Let’s face it, we’re human and we love food! That’s a good thing. Being on a diet to lose those unwanted pounds is not about starving yourself or only eating a bunch of stuff you don’t like. It’s about making better choices and incorporating foods that are good for you, yet still enjoyable. The word “diet” doesn’t mean keep eating less and less, your diet is simply the sum total of what you eat each day. All you need to do is make your day-to-day diet one that allows you to reach your goals.
The first step is simple. Write down everything you eat and drink each day for 5-7 days along with the times. You have to create an awareness of what you’re actually doing before you can improve it. If you can see the problems then you can solve them.
Once you have your food log, look it over and note those obvious items that are holding you back. This doesn’t mean you can never have them again, but the pizza and cookies and ice cream and donuts and alcohol and chips can all add up to be a problem. Your food logs will tell you how much you’re having. Your body will tell you if that is too much.
Next you want add structure. You want to space your meals out relatively evenly throughout the day for better digestion and assimilation of the nutrients. Try to eat 4-6 meals each day, eating every 3-4 hours or so. Going long periods without eating can play with your blood sugar levels and create cravings, making it more likely that you will grab something less than desirable. By eating on schedule when possible you put yourself in control.
A proper diet is not about caloric restriction, it’s about giving your body the right amount of quality nutrients for maximum energy, recovery, body composition control, and metabolic activity. Even when trying to get leaner you always want to diet on as many calories as possible. It’s simply a much better approach for lasting long-term success.
Each meal should have a target amount of protein, usually 25-40 grams or more depending on various factors. It should also contain a serving of complex carbohydrates and/or healthy fats. The fewer meals you eat, the more calories from protein, carbs, and fats you’ll need to have at each meal. While the protein amounts should be pretty constant throughout the day, you can adjust your carbohydrate and fat intakes to match your energy needs for different days or different times of the day to match your energy/activity needs. This, along with having eliminated or minimized the high fat, high sugar, high alcohol “fun foods” will allow you to take control of your caloric intake better and start seeing some results.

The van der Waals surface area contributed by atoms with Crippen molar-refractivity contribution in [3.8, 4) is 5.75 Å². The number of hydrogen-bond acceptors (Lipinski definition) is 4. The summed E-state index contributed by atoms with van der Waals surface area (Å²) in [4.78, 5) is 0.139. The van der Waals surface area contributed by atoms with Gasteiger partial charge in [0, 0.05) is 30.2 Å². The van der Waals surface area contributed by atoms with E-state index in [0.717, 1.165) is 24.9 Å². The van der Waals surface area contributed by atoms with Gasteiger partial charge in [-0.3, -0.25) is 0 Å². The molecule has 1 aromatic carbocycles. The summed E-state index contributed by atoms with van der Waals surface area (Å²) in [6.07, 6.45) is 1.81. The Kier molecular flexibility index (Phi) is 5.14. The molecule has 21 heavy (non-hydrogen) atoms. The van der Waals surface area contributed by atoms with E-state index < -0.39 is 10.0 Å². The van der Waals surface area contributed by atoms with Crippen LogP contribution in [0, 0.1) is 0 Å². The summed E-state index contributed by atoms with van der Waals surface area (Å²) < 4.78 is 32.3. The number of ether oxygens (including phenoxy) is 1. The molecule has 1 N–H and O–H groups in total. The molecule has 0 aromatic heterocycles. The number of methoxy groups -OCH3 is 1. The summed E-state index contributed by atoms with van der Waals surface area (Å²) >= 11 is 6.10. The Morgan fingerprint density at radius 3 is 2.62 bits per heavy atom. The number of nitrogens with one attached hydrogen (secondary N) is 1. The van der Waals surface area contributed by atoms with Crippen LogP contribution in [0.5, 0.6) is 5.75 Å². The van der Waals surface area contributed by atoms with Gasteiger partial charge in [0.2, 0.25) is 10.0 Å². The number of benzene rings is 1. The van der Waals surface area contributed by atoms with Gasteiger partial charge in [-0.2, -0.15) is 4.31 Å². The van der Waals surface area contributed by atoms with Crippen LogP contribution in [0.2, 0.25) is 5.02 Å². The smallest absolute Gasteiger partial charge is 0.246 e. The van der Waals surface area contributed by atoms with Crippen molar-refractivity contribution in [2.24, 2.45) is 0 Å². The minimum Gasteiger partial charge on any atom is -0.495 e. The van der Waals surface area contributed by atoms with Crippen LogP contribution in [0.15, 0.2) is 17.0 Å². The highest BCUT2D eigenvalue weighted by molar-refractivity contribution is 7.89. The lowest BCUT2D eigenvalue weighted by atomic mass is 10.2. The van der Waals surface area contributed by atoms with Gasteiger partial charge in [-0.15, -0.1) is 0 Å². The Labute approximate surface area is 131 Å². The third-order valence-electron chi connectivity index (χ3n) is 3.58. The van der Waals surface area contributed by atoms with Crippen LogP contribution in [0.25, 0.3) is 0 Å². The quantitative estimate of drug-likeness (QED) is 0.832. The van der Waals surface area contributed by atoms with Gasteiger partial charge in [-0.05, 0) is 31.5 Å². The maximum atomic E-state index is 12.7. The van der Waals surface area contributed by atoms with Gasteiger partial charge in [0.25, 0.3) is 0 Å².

You don’t have to be overly aggressive with reducing your calories in the beginning, especially if you’re starting or increasing your exercise program. Make a moderate but sustainable change and then let your body tell you if it’s too much or too little. There is not a magical number of calories to simply compute and then jump to it. Everyone’s needs are different. Just start from where you are, make an initial adjustment, and see how your body responds. Shoot to lose 1-2 pounds a week. A bit more or less is fine but losing too fast initially can cause you to stall later, so don’t over do it.
In terms of overall diet structure, you want to place the majority of the complex carbs you eat during your most active periods of the day. Also, it’s ideal to place some complex carbs at the meal right before your workout for training energy, and right after training to maximize recovery. The meals that don’t have complex carbs (remember every meal should have a serving of protein) should contain a serving of healthy fats, and can also contain fibrous carbs (veggies with little to no starch). A typical fitness diet of 4-6 meals a day would have 4-6 servings of protein, 3-4 servings of complex carbohydrates, 2-3 servings of healthy fats, plus 2-3 servings of fibrous carbs. Below are some basic food choice options for you (obviously, avoid foods that you are allergic to or which give you problems).
Lean Protein Options- Chicken breast, turkey breast, lean ground turkey, extra lean ground beef, eggs and egg whites, lean steak (like eye of round and flank), various types of fish, Greek yogurt, low and nonfat dairy product, quality protein powders, etc.
Complex Carbohydrate Options- brown rice, red potatoes, oatmeal, sweet potatoes, yams, pinto beans, black beans, lentils, apples, oranges, peaches, pears, grapefruit, and other fruits, rye, wheat and other whole grain breads and pastas, etc.
Fibrous Carbohydrate Options- broccoli, spinach, kale and other leafy greens, asparagus, peppers, onions, squash, cauliflower, etc.
Healthy Fat Options- almonds, walnuts, peanut butter, almond and other nut butters, avocado, extra virgin olive oil, flax seeds and flax seed oil, mct oil, coconut oil, fatty fish like salmon, trout and sardines, etc.
When dieting to lose weight, if you reduce your calories gradually you won’t have as many cravings or energy crashes, and you’ll be able to stay a lot more compliant with your plan. You still have to live your life. You still need energy for work and daily activities, not to mention your workouts. You don’t want to risk shutting down your metabolism by restricting yourself too severely. You still want to and should be able to go out and enjoy that occasional fun meal with your friends. The goal is to develop a permanent eating lifestyle that puts you in control. First clean up the “fun foods”, then add some meal structure and make good food choices. Then you can learn to adjustment the food amounts and calories to manage your weight, maximize your energy, and optimize your health.